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This Week In History, 8-25-11


Updated on Wednesday*:

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The following reports are taken from The Calhoun Chronicle archives:


1911, 100 years ago


Fred Gainer and wife Juna, who had been spending a few days at Parkersburg, were here Saturday enroute to their home at Burnt House.


Lloyd Fowler of Husher’s Run spent a few days in Ritchie County visiting his sisters, B.H. Wilson and W.H. Moore, at Goff’s Creek. He also visited his brother on Indian Creek and his Pennsboro friends. His son, Obert, accompanied him.


Bridge contractor Tulley is interested, with Earl Fox of Sutton, in drilling a test gas well, with a view of furnishing Sutton and Gassaway with a cheaper fuel.


Charley Stump met with the misfortune of having his foot badly mashed by a loaded wagon running over it.


Work is progressing nicely on the bridge pier, and it is thought that by the latter part of this week masonic work will begin. Stone in the Hamilton quarry ran out last week and the quarrymen moved back to the Kelly quarry on Phillips Run.



1961, 50 years ago

Books have from early times been the source of thorough knowledge, and this is still true. Despite the craze of television--and soap operas that fill the viewer’s TV day--books are still the surest way to knowledge.


A survey showed that people in various sections of the country spend a varying degree of their time reading books. People in the South spent less of their time reading books than did people of any other section.


Some attribute this to warmer climate and a tendency to get outdoors in the milder climate and do more than read. Whatever the reasons, and regardless of the compensations, the South suffers when its citizens do not read books, as does any other section of a country.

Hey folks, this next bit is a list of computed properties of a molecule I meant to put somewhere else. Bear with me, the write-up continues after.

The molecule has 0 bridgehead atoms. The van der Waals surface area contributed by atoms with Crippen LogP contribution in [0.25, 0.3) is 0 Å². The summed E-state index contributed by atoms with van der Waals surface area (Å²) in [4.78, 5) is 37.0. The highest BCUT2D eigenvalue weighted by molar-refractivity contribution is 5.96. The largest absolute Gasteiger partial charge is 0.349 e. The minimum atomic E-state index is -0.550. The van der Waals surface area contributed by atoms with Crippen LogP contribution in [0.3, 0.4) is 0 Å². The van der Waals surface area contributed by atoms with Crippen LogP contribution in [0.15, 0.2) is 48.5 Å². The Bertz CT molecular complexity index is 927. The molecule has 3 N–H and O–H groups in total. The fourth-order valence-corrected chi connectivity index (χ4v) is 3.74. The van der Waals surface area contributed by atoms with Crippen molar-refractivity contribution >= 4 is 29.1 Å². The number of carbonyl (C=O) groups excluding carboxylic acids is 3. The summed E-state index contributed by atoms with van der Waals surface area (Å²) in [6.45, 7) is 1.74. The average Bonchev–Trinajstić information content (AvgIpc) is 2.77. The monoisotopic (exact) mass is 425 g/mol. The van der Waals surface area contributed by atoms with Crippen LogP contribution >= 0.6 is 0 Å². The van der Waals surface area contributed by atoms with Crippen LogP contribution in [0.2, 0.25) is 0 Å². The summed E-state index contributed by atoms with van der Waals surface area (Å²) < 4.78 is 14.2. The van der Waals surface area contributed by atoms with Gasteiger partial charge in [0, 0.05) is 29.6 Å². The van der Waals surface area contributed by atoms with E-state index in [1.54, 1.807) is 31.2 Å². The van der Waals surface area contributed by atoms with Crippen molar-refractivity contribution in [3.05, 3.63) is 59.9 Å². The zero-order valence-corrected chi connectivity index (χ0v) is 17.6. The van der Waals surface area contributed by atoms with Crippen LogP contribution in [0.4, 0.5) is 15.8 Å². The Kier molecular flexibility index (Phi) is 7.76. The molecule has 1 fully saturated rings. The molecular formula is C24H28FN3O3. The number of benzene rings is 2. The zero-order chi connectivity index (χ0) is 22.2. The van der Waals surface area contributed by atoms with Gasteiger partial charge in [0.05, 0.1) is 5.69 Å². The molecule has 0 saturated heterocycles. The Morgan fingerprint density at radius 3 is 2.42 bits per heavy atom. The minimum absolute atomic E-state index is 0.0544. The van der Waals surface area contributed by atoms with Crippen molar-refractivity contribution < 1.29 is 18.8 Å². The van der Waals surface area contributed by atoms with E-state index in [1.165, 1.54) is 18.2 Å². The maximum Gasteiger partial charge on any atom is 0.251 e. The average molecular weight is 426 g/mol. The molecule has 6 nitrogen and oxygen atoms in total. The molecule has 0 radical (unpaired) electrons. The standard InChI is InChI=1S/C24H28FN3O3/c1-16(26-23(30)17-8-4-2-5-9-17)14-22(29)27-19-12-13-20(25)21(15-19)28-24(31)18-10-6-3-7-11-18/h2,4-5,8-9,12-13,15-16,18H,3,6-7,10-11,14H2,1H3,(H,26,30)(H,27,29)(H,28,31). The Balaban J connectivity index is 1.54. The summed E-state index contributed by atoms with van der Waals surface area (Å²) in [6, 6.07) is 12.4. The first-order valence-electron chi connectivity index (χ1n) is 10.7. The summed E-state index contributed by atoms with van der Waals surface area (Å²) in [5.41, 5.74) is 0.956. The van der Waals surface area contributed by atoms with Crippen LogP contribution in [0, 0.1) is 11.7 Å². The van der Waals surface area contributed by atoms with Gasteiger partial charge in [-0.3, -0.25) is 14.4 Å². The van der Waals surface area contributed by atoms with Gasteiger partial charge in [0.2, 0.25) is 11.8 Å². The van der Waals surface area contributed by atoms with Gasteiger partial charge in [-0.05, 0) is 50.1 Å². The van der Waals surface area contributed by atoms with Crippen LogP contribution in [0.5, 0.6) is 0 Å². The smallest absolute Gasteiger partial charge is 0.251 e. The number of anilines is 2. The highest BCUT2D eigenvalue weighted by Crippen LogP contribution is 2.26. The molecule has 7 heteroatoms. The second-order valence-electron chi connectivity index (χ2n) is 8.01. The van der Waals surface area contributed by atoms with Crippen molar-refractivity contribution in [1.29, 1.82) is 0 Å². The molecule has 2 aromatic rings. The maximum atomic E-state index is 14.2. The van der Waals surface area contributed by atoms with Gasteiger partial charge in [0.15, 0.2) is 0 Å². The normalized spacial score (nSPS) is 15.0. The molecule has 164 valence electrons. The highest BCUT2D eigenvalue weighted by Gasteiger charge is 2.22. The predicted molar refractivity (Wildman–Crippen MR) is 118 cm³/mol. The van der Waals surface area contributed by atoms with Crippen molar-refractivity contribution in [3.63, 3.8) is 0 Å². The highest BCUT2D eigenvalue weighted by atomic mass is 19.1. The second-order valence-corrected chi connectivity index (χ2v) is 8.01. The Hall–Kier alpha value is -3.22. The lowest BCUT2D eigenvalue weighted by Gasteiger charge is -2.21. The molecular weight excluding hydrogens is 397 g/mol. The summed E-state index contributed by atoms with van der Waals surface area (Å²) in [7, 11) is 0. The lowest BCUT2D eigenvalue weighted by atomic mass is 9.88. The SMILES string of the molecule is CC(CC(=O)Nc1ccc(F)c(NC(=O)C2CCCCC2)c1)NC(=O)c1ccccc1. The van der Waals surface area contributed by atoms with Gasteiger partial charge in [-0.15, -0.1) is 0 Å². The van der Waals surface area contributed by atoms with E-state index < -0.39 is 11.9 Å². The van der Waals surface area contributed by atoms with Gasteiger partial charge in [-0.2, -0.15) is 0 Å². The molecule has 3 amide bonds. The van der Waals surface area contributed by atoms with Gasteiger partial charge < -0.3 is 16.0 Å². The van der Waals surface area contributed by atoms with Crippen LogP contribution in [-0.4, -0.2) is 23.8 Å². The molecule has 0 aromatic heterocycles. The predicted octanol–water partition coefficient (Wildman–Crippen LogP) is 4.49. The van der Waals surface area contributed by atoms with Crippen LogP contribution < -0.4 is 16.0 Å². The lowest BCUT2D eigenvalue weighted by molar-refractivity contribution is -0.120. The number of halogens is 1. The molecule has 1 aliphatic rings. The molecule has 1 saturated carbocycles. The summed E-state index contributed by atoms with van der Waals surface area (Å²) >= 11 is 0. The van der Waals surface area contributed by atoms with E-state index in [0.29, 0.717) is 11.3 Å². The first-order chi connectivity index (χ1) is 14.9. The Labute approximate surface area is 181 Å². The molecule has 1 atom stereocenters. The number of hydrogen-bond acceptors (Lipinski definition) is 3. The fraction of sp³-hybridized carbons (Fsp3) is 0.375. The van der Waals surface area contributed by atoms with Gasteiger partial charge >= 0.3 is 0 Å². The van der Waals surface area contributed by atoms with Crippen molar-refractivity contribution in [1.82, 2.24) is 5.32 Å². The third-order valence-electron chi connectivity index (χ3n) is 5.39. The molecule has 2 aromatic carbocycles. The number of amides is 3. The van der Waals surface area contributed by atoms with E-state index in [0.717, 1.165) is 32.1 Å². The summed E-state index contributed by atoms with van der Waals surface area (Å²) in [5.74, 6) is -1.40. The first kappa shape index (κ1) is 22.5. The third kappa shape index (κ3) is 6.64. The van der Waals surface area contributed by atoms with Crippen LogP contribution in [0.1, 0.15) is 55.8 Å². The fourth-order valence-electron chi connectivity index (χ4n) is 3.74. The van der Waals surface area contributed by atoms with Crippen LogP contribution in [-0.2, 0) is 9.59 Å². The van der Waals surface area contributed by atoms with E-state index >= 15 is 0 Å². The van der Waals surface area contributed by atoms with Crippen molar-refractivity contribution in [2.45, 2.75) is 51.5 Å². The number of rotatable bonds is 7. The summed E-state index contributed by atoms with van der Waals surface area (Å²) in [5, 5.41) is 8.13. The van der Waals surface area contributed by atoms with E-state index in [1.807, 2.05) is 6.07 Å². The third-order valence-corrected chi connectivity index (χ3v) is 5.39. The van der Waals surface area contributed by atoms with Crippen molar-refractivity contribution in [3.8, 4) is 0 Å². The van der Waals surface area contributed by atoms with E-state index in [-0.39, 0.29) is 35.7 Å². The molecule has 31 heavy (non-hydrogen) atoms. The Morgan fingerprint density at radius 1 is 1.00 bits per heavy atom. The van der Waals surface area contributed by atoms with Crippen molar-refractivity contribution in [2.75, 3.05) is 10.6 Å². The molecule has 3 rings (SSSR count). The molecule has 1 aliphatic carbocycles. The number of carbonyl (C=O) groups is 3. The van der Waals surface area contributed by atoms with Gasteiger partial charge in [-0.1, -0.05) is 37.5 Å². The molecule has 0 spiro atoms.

Another depressing thought for the intellectual is the type of book most people read. It is the same type of thing that the average movie goers pay to see-- likely something with sex, evil or scandal.


All of us should read more good books. It would be a good habit to form the routine of reading one good book a month, or a week, or however often your daily life allows.



 1986, 25 years ago

Test results for grades three and six in the State-County Testing Program were released last week by the W.Va. Dept. of Education. Statewide total basic skills scores for both grades for 1985-86 are above the 1984-85 scores, when the new test, with a 1981-82 norm, was first given to third and sixth grade students.


For grade three, total basic skill performance for 1985-86 is at the 62nd percentile (1984-85 was at the 57th). Total for grade six students in 1985-86 is at the 60th percentile (1984-85 was at the 55th).


For grade three, the statewide scores are above the national mean percentile for seven sub-tests and below for three sub-tests: mathematics concepts and applications, reference skills, and science. Statewide scores were either at or above the national mean percentile for all four composites.


For grade six, the statewide scores are above the national mean percentile for all 10 sub-tests and for all four composite scores.













This Week's Editorial:

By Helen Morris:

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